When I faced Jay again in territory 76, the battle was much closer. He deployed his Orcs in a semicircle around his Rock Lobbas in an effort to prevent me from attacking them with my infiltrating Gutter Runners. The Rock Lobbas killed my Screaming Bell on turn two. Then the Stormfiends tunneled up and shot up the Black Orcs, wiping them out over the course of a few turns. and over a few turns. Jay's Rock Lobbas scored 2 hits on the Stormfiends, but only inflicted 1 wound each time, which wasn't enough to kill even a single model. The Gutter Runners infiltrated turn on turn two, and by turn four had eliminated two of Jay's Rock Lobbas.


I had eight Warlock Engineers as chaff, and they were able to hold up the large Orc Boy unit and prevent them from getting too close. Jay tried to use the Hand of Gork spell to get them into position, but the unit was just too large to effectively position.


The Grey Seer, having survived the destruction of the Screaming Bell, moved over to my Skavenslaves and continued slinging spells like Plague. He scored a solid hit on the Savage Orcs and then it spread to the Orc Boys. The Savage orcs charged my Stormvermin, but my assassin failed to kill Jay's warboss, and the unit broke. The Stormfiends then shot them to pieces. The battle lost, the Orcs retreated to territory 79.

 

 

That's where we called the campaign. In the final standings, Jay's Orcs have the clear advantage with my Skaven coming in a close second. Justin's Lizardmen are third, with Josh's Ogres, Lou's Dark Elves, and Steve's Empire all eliminated respectively.

In retrospect, perhaps a good idea for future map-based campaigns would be to end the campaign once half of the players have been eliminated, rather than letting it limp along with only a couple remaining players who find themselves battling each other four or five times per turn. It also gives a bit of power to the the players who are in the middle of the pack, allowing them to play "kingmaker," so to speak. As the bottom tier is eliminated and the top tier scoops up large swathes of territory, a mid-tier player can strategically eliminate himself when one of his allies is on top.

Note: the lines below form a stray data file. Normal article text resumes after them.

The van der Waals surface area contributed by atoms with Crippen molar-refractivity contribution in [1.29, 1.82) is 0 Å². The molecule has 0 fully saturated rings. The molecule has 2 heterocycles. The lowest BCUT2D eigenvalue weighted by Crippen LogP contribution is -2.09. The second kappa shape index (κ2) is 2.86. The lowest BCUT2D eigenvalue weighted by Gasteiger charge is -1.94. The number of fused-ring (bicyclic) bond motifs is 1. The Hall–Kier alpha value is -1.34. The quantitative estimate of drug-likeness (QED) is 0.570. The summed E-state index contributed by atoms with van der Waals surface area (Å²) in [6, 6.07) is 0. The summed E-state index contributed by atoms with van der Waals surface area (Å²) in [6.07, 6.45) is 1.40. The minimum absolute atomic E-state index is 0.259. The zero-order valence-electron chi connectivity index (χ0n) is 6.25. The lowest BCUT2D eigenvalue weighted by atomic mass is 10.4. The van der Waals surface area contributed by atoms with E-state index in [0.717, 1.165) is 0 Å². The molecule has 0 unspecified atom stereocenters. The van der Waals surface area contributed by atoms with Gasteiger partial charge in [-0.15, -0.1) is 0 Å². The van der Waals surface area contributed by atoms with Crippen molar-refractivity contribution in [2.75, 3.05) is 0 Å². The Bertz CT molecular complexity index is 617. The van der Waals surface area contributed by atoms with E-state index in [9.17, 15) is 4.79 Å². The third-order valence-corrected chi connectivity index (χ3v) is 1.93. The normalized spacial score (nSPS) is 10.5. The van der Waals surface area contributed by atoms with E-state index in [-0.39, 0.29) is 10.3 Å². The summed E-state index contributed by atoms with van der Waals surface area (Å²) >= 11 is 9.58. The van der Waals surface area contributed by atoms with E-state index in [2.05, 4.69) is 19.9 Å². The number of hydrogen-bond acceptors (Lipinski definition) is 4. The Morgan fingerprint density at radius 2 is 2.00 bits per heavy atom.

In our case, that would mean that after Steve and Lou were eliminated, Josh or Justin could have dropped out, bringing the player eliminations to the halfway mark and ending the campaign, giving the victory to myself or Jay, depending on who was on top at the moment.

I think we were all getting fatigued with the campaign though, and then the End Times and end of Warhammer as we know it just killed any drive to do, well... anything for the hobby.

The Future of Warhammer

I've finished all of my outstanding Skaven modeling projects, so my attention has turned back to my Vampire Counts. Not sure where I'll land on the Warhammer front. The guys have been mostly against Age of Sigmar. I have yet to play a game using any of the army building comp packs. Hopefully those will allow for some balanced army machups. I've only got three Age of Sigmar games under my belt so far and, while they were all fun, they mostly felt like they weren't balanced– That is, the games were won or lost because the army builds weren't comparable.
 

Everyone talks about scenario play, and how the books contain all these great scenarios. So the game that boasts free rules is great if you purchase a bunch of $60 or $70 books. For me, that's never going to happen because I have ZERO interest in the story of the Age of Sigmar, and I can't justify that price for a few pages of scenarios. I just listened to Garagehammer's lackluster review of the Seraphon Battletome, and it gives me little hope that any of the armies from Warhammer will see any justice in the new age. Sure, the Slaan themselves have escaped the Old World and can call up their former legions from memory, or stardust, or whatever-the-hell, but what about the mortal races? Have your Empire or Bretonnian generals and heroes also slipped their earthly bonds and been magically transported thousands of years into the future? No? Then I guess they're just dead.